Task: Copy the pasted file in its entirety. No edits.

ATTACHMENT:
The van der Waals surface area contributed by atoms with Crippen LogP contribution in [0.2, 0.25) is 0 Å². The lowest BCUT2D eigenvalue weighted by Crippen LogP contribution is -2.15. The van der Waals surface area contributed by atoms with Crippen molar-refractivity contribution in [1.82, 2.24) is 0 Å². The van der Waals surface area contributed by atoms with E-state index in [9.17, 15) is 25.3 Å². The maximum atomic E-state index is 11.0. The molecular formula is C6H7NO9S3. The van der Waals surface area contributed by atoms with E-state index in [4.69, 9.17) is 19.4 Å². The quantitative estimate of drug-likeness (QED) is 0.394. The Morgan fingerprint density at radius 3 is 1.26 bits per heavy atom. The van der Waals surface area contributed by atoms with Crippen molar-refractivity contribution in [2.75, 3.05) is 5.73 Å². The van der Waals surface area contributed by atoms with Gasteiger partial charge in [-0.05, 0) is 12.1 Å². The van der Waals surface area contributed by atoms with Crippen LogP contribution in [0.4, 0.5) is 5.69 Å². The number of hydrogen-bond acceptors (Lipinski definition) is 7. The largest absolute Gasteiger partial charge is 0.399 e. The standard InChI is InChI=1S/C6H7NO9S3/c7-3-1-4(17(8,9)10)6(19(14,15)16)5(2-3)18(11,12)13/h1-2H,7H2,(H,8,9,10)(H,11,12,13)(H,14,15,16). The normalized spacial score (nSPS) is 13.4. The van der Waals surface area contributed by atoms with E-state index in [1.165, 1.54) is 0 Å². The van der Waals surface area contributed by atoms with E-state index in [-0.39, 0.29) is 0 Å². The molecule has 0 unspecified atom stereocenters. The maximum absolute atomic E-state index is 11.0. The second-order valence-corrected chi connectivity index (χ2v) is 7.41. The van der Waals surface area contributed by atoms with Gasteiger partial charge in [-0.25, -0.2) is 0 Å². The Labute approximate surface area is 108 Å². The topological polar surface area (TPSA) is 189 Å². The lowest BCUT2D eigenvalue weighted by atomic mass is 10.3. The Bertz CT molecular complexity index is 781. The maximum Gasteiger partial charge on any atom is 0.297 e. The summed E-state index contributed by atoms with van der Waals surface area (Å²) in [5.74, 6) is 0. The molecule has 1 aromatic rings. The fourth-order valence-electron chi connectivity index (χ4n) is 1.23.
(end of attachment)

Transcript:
The van der Waals surface area contributed by atoms with Crippen LogP contribution in [0.2, 0.25) is 0 Å². The lowest BCUT2D eigenvalue weighted by Crippen LogP contribution is -2.15. The van der Waals surface area contributed by atoms with Crippen molar-refractivity contribution in [1.82, 2.24) is 0 Å². The van der Waals surface area contributed by atoms with E-state index in [9.17, 15) is 25.3 Å². The maximum atomic E-state index is 11.0. The molecular formula is C6H7NO9S3. The van der Waals surface area contributed by atoms with E-state index in [4.69, 9.17) is 19.4 Å². The quantitative estimate of drug-likeness (QED) is 0.394. The Morgan fingerprint density at radius 3 is 1.26 bits per heavy atom. The van der Waals surface area contributed by atoms with Crippen molar-refractivity contribution in [2.75, 3.05) is 5.73 Å². The van der Waals surface area contributed by atoms with Gasteiger partial charge in [-0.05, 0) is 12.1 Å². The van der Waals surface area contributed by atoms with Crippen LogP contribution in [0.4, 0.5) is 5.69 Å². The number of hydrogen-bond acceptors (Lipinski definition) is 7. The largest absolute Gasteiger partial charge is 0.399 e. The standard InChI is InChI=1S/C6H7NO9S3/c7-3-1-4(17(8,9)10)6(19(14,15)16)5(2-3)18(11,12)13/h1-2H,7H2,(H,8,9,10)(H,11,12,13)(H,14,15,16). The normalized spacial score (nSPS) is 13.4. The van der Waals surface area contributed by atoms with E-state index in [1.165, 1.54) is 0 Å². The van der Waals surface area contributed by atoms with E-state index in [-0.39, 0.29) is 0 Å². The molecule has 0 unspecified atom stereocenters. The maximum absolute atomic E-state index is 11.0. The second-order valence-corrected chi connectivity index (χ2v) is 7.41. The van der Waals surface area contributed by atoms with Gasteiger partial charge in [-0.25, -0.2) is 0 Å². The Labute approximate surface area is 108 Å². The topological polar surface area (TPSA) is 189 Å². The lowest BCUT2D eigenvalue weighted by atomic mass is 10.3. The Bertz CT molecular complexity index is 781. The maximum Gasteiger partial charge on any atom is 0.297 e. The summed E-state index contributed by atoms with van der Waals surface area (Å²) in [5.74, 6) is 0. The molecule has 1 aromatic rings. The fourth-order valence-electron chi connectivity index (χ4n) is 1.23.